World Baseball Classic brings patriotism to San Diego
The World Baseball Classic (WBC) certainly has its detractors. Baseball’s premier international tournament has drawn criticism on numerous issues in the past. The WBC was first played in 2006 and now is in its fourth iteration.
The biggest problem many see with it is the injury risk it poses to its participants. Major League Baseball has a 162-game season ahead of it, so adding competitive games to the schedule more than a month before Opening Day can carry some risk to athletes’ durability.
This is especially the case with pitchers, who seem to push their arms to the limit with every blazing heater and biting curve they throw.
This potential injury risk, a peril that may put both players and executives on edge, leads many of the game’s true elite to opt out of participating.
Do-everything superstar Mike Trout of the Los Angeles Angels of Anaheim isn’t playing. Neither is divisive slugger Bryce Harper, nor Cy Young-worthy flamethrowers like Clayton Kershaw, Justin Verlander, and Noah Syndergaard.
As a result, for many fans—especially those in the United States—the tournament lacks the luster that large-scale international events in other sports can be counted on to provide.
And yet, for any fan who enters the stadium on game day, those problems melt away as passion and patriotism grab hold.
San Diego’s Petco Park was home to one side of the 2017 WBC’s second-round match-ups this past week. The downtown venue provided hometown hardball fans with a glimpse at four teams—Puerto Rico, Venezuela, the Dominican Republic, and the United States—with sights set on winning it all, as well as a stadium experience unmatched by a typical game in the majors.
With a ticket in the right field bleachers in tow, I made the short trek to Petco Park, ready for a win-or-go-home collision between two baseball powerhouses in the United States and the Dominican Republic, ready to decide for myself whether the WBC was worth the constant worries it can never seem to dissuade.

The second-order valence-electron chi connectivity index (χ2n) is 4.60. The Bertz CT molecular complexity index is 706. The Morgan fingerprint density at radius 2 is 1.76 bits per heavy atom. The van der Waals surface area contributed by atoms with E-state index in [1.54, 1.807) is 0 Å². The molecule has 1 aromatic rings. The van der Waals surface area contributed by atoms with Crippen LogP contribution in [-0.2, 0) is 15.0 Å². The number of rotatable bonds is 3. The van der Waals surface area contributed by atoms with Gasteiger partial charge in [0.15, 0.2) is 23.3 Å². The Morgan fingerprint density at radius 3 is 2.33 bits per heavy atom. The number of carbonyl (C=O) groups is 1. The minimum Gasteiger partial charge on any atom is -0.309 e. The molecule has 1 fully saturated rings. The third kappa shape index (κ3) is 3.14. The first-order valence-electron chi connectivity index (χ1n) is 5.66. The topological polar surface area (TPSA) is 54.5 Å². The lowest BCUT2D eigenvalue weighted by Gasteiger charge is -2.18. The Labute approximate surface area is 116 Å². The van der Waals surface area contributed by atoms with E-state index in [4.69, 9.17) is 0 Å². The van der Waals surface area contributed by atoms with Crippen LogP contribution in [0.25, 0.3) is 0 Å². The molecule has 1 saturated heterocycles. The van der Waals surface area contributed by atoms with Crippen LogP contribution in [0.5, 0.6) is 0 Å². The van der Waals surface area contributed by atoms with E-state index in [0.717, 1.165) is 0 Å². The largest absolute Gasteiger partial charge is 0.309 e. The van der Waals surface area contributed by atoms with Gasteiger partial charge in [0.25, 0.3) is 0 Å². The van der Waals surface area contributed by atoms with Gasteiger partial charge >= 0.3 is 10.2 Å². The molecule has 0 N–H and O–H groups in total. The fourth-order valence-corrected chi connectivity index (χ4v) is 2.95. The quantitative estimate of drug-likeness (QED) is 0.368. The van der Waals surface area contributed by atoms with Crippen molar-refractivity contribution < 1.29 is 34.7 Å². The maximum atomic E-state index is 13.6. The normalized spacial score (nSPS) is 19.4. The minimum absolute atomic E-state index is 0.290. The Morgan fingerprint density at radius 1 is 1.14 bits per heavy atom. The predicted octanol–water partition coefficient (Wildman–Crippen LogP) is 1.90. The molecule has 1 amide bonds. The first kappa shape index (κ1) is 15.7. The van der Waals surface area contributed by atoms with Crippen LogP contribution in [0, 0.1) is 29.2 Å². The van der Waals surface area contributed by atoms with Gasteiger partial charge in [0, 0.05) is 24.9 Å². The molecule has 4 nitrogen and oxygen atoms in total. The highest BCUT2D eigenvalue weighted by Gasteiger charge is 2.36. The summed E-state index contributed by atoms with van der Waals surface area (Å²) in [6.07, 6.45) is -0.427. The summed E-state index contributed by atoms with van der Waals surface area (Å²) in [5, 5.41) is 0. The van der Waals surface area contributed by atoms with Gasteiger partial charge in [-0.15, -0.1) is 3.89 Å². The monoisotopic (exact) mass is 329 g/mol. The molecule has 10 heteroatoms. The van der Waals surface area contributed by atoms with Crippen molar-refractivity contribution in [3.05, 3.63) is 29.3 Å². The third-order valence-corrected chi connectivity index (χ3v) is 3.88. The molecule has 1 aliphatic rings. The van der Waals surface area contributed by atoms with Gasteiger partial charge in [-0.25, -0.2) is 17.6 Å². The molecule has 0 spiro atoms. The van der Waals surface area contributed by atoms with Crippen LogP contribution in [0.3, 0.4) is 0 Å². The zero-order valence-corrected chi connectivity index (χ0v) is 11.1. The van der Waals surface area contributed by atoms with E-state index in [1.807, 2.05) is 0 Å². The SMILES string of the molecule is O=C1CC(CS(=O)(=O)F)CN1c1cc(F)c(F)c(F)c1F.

Nine action-packed innings and four hours later, I was returning home with a newfound appreciation for the sport’s worldwide fan base and a renewed level of support for the homegrown team that claimed victory.
Sure, the players themselves certainly showed up. Each of the four teams that visited America’s Finest City could boast of having one of the best baseball rosters ever assembled, and the U.S. and the D.R. led the pack in that regard.
For the Dominicans, their biggest strength appeared to be a buzzsaw of a line-up akin to a modern-day Murderers’ Row, featuring standout MLB sluggers including Adrian Beltre, Starling Marte, Robinson Cano, and Manny Machado.
Their pitching staff wasn’t far behind, with strikeout artists such as Dellin Betances, Jeurys Familia, and Alex Colome leading the way.
The United States, despite lacking the aforementioned royalty of Trout, Kershaw, and Harper, seemed more than capable of matching the D.R. all night, with a lineup led by Nolan Arenado at the hot corner and hulking homer-hunter Giancarlo Stanton backing a rotation carried by up-and-coming lefty Danny Duffy and bullpen ace Andrew Miller.
There was certainly no shortage of talent taking the field at Petco Park. But the game quickly went beyond that. With everything that stood out on the field that night and all last week, the most telling part of the WBC experience had everything to do with what happened off the field.
It began with the national anthem. As the first chords of The Star-Spangled Banner blared over the loudspeakers, everything in the ballpark slowed to a stop. Players lined the baseline with ball caps draped across their chest.
Fans on the concourses stopped the ongoing march to their seats and paid tribute to the flag. Even food vendors removed their visors and paused their work in recognition.